Two-time national champ at just 17
At the age of 10, Refilwe Gabatshwarwe turned her hand to chess, picking up the pieces for the first time as a Standard Four pupil.
Three years later, the Moshupa native was a national champion, becoming the youngest player to lift the coveted Metropolitan National Chess Championship.
Honing her skills at the Moroka Chess Academy under the guidance of Moroka Motlogelwa, the 17-year-old Woman Candidate Master (WCM) has since cemented her early promise, collecting several gold medals on the way and establishing herself as a regular member of the junior national team.
Following a slight dip in performance, last month Gabatshwarwe once again brought her A-game to the national championships, sweeping all before her to be crowned queen of Botswana for the second time.
Here the talented teen talks tactics and titles.
First of all, who is Refilwe Gabatshwarwe?
I am a full time student-athlete who is looking forward to playing at the highest level of chess.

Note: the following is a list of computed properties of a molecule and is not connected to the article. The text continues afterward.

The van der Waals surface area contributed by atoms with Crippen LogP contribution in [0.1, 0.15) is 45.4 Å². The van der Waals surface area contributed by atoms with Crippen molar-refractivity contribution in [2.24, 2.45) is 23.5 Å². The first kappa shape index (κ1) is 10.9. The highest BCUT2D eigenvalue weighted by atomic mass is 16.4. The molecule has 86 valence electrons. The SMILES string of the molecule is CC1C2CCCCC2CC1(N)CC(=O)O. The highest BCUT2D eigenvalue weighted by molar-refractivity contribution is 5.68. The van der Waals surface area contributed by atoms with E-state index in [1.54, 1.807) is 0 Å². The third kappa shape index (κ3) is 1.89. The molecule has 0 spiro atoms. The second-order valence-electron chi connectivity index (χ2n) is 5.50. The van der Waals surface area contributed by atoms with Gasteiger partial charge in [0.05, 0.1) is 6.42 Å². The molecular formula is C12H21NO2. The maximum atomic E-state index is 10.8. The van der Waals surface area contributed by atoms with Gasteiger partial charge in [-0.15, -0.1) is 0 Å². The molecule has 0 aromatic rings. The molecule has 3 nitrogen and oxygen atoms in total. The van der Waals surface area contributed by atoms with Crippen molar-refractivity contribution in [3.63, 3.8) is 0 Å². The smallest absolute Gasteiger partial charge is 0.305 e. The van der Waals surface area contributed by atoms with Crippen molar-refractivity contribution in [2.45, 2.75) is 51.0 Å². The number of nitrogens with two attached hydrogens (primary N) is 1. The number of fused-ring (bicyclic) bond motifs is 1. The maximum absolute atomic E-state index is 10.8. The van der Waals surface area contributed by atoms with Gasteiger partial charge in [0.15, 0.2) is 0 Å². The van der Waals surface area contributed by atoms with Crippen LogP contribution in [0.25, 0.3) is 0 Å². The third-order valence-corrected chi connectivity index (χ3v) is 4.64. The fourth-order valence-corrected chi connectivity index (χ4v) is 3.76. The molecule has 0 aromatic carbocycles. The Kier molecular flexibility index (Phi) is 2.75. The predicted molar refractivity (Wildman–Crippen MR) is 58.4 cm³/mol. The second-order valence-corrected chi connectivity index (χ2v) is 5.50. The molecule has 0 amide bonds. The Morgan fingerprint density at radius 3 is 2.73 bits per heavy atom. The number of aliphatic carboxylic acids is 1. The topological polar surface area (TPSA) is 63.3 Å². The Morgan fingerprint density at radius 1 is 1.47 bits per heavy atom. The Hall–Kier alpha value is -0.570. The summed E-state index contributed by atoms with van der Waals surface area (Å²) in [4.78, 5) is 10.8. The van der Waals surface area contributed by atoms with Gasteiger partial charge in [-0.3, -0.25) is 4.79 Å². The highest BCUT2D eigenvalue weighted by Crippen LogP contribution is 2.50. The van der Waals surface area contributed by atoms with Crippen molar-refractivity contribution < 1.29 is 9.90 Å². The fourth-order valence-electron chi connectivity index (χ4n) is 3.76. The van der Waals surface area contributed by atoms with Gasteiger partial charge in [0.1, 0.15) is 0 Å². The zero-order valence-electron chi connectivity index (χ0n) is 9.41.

I am 17 years old and I am from Moshupa.
You are also a two-time winner of the Metropolitan National Championships, how does that feel?
I am excited and proud of myself because I didn’t expect to win a tournament of this magnitude for the second time, especially considering I didn’t play very well at national team selections recently.
All along I felt like my training that I had prior to the tournament was not enough but still I conquered.
Indeed you did, becoming a double national champion at the age of 17, with your first success coming as a 13-year-old! How do you do it?
This is just the beginning, me winning this championship for the second time has shown me that I have a lot of potential and it has motivated me to strive higher and achieve more in my chess career.
Self-belief is what helped me to win.
I long wanted to be part of the senior team and winning the national championship is what gave me the desire to beat the ladies.
How did your love affair with chess begin?
I can’t really say I started playing chess for the love of it.
I just got introduced to it by one of my primary school teachers, Ms Molefhe and later on developed the love for it as I started participating in national and international tournaments.
What impact has the sport had on your life?
Playing chess has opened many doors for me.